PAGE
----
Despite revenues budgeted to only increase around $34,000, or less than 1 percent, New Scotland’s 2014 budget is increasing taxes within the politically-touted 2 percent limit.
The New Scotland Town Board on Wednesday, Nov. 13, unanimously adopted next year’s budget totaling almost $7.16 million and holds an overall property tax levy increase of 1.7 percent. Minimal changes were made from the supervisor’s tentative budget proposal, with the adopted plan decreasing expenses around $20,000.
Town Supervisor Tom Dolin said staying within the town’s state-imposed property tax cap was a “struggle” because there isn’t much that can be cut to lower expenses while not effecting town services.
“The increase in the pension contributions and the increase in the health insurance premiums just about consumed the recommended increase,” Dolin said. “We already rely on several part-time employees to save (money), so it is going to be difficult to obtain savings based on retirements or layoffs.”
Expenditures across the town’s four main funds is increasing by $12,370, which totals nearly $5.79 million and accounts for 80 percent of the budget. The remainder of the budget comes from special districts — fire, water, sewer and emergency medical service — totaling $1.37 million, which is increasing $21,200.
The budget drains nearly $334,000 from fund balances, but the town officials are projecting more than $2.59 million will remain in reserves, which is still around 30 percent of its 2014 budget.
This year, the town budgeted around $375,000 from its fund balance, but its four main funds will actually see $146,000 going into reserve accounts, according to town officials. Dolin previously said the town’s fund balances have increased over a five-year period.
Town employees are receiving a 1 percent cost-of-living-allowance salary increase. Town judges will also be receiving a $15,000 salary increase, Dolin said, because their workloads are increasing in April as the Village of Voorheesville closes its court and transfers duties to the town.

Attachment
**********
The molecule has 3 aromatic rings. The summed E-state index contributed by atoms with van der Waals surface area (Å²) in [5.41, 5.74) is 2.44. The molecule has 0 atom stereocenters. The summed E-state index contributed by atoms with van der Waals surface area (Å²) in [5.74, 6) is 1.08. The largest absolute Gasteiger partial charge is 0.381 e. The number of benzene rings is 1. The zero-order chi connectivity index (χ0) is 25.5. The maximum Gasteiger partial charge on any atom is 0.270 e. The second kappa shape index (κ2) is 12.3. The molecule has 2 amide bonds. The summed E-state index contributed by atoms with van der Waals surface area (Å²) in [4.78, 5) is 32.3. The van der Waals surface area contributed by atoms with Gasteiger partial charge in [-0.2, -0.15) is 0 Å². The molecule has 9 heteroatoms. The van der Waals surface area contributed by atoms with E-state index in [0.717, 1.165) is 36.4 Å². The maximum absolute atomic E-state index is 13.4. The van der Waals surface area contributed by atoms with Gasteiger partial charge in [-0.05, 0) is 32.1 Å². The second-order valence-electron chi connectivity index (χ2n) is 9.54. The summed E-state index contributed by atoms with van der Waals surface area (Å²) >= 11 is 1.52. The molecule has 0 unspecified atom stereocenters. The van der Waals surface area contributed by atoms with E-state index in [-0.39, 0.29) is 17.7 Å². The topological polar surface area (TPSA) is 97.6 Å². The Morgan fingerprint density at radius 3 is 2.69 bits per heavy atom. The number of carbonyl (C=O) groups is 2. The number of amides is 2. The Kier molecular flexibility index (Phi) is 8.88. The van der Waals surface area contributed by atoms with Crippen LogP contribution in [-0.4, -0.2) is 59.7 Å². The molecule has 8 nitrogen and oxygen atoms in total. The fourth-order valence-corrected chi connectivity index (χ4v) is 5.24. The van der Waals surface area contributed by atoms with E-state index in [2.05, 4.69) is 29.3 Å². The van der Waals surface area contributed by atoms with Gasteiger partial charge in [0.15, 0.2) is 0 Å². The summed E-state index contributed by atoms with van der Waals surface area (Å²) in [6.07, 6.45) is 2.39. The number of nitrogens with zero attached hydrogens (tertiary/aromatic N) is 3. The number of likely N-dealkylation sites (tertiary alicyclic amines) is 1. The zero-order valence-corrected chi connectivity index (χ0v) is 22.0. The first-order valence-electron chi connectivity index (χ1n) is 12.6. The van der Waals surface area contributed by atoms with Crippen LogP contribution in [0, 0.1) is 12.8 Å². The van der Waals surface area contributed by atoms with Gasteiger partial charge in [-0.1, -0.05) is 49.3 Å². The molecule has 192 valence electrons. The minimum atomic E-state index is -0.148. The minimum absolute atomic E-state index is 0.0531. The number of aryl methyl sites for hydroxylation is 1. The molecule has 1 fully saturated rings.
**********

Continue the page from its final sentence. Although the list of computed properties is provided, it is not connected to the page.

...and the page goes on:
Dolin said the town is exploring if there is grant funding is available to help offset the increased cost to the town through consolidation of the courts.
“We think there is some money for this,” he said. “Most of the monies are for studies and planning, but we are actually doing it.”
Town homeowners bear a significant portion of the tax burden at 95 percent, with commercial or industrial property owners covering the remaining amount.
There is approximately $794 million of assessed residential property in the town, and there is more assessed value of vacant land ($39.4 million) than there is of commercial ($33.4 million). The town’s taxable value of land totals $885 million between 4,161 parcels.
Dolin said town officials are interested in trying to bolster its commercial sector.
“We are very interested in some new commercial development,” Dolin said. “We are competing with the new Vista commercial development. We are a participant in that at the very rear, so they might not get to us for a few years.”
New Scotland Democrats have touted blocking “big box” development, and the town recently reduced the amount of industrial zoned parcels. Dolin previously said if the town did get “heavy into retail,” it would likely be forced to provide its own law enforcement. The Albany County Sheriff’s Department provides police coverage for the town. Local municipalities typically see police department costs as its most expensive department.
To view New Scotland’s 2014 Adopted Budget visit our blog post `New Scotland 2014 Adopted Budget.`